Women in the Okavango’s eastern panhandle villages recently benefitted from the Female Ranger Program, which seeks to empower them through the conservation of wildlife.
The program covers villages comprises of Seronga, Gunotsoga, Eretsha, Beetsha and Gudigwa which all forms Okavango Community Trust. The initiative was conducted by Great Plains Foundation.
The women living in the rural communities surrounding the protected areas often face limited schooling opportunities and narrower career prospects hence the foundation conducted the program to empower them.
The programs manager, Robyn Flemix said through the program they will bridge the gap between illegal activities and law enforcement by collecting essential information for preserving wild species and habitats as they are crucial for conservation in Southern Africa.
She explained that conservation areas needs the rangers on the ground because without them poachers have it their way.
“We need teams that will show up and patrol, understand tracks, routes, know the landscape surrounding communities intimately and then call in the armed teams that government provides because there is no reason at all that women should not be given equal opportunities to protect wildlife,” Flemix stressed.
The foundation aims to provide female rangers with a platform to share unique stories and educate others working in conservation. The female rangers are educating the younger generations in their communities about the importance of conservation for their future.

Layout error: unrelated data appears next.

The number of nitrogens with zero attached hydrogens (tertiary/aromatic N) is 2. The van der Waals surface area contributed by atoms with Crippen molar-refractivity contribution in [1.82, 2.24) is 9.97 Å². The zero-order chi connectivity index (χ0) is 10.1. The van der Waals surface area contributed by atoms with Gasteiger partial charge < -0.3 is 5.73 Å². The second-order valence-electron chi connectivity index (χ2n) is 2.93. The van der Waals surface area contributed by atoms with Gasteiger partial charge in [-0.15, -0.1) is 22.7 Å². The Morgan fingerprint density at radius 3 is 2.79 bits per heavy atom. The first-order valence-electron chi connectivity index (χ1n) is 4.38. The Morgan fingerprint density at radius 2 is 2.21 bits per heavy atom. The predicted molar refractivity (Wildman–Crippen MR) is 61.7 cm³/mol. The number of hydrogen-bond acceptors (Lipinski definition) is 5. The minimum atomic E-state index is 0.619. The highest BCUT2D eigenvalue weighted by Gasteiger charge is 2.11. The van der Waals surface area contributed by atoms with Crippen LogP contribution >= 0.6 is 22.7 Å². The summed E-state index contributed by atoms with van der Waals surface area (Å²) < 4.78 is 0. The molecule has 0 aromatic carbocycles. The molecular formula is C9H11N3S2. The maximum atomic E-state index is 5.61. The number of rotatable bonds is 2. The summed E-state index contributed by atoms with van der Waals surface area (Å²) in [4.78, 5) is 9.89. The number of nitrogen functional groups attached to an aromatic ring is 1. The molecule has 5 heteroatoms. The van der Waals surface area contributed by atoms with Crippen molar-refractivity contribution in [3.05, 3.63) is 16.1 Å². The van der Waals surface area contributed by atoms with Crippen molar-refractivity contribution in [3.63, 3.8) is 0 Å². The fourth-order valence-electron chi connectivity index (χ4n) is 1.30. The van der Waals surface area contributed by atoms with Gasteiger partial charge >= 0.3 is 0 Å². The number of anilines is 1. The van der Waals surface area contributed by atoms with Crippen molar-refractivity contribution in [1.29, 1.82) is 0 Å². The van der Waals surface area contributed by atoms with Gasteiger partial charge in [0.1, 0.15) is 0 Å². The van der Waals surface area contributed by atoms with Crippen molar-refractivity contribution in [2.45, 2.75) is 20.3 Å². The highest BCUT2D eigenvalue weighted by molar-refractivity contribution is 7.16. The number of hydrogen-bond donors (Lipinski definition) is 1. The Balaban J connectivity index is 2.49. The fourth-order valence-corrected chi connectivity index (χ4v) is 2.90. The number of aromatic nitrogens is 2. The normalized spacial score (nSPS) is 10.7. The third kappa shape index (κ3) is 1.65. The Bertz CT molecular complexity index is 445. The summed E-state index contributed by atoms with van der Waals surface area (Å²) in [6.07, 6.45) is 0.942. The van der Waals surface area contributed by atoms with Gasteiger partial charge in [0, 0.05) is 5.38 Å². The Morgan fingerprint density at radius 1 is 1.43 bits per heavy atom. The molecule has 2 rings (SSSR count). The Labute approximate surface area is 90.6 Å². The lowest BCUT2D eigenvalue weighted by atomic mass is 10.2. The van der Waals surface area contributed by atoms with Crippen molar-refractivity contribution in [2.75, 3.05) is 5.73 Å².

Flemix stressed that when provided with the education, resources and skill-building opportunities women living in these communities can be employed in conservation to protect their natural resources, endangered wildlife as well as become ambassadors for conservation in their local communities.
According to her, the 6 months period projects commenced in March 2022 and 12 women were enrolled at the cost of $12,500 to cover for Female Ranger’s hiring, training and equipment.
She explained that the diverse program focuses on computer literacy, bush-craft, vehicle maintenance, scientific-based monitoring field skills and more. The program is being conducted in different locations from the Great Plains Academy in Seronga to the Great Plains office in Maun to the training camp of African Guide Academy.
Flemix added that for women living in communities that border protected areas becoming a wildlife monitor is a unique opportunity to develop a specialised skillset. She stated that the program will create some economic autonomy and contribute significantly to gender equity.
“Eventually, Great Plains envision this project growing into a Wildlife and Environmental Field Skills based certificate from a training institute in Botswana for women who otherwise may never have had a chance at further education,” she said.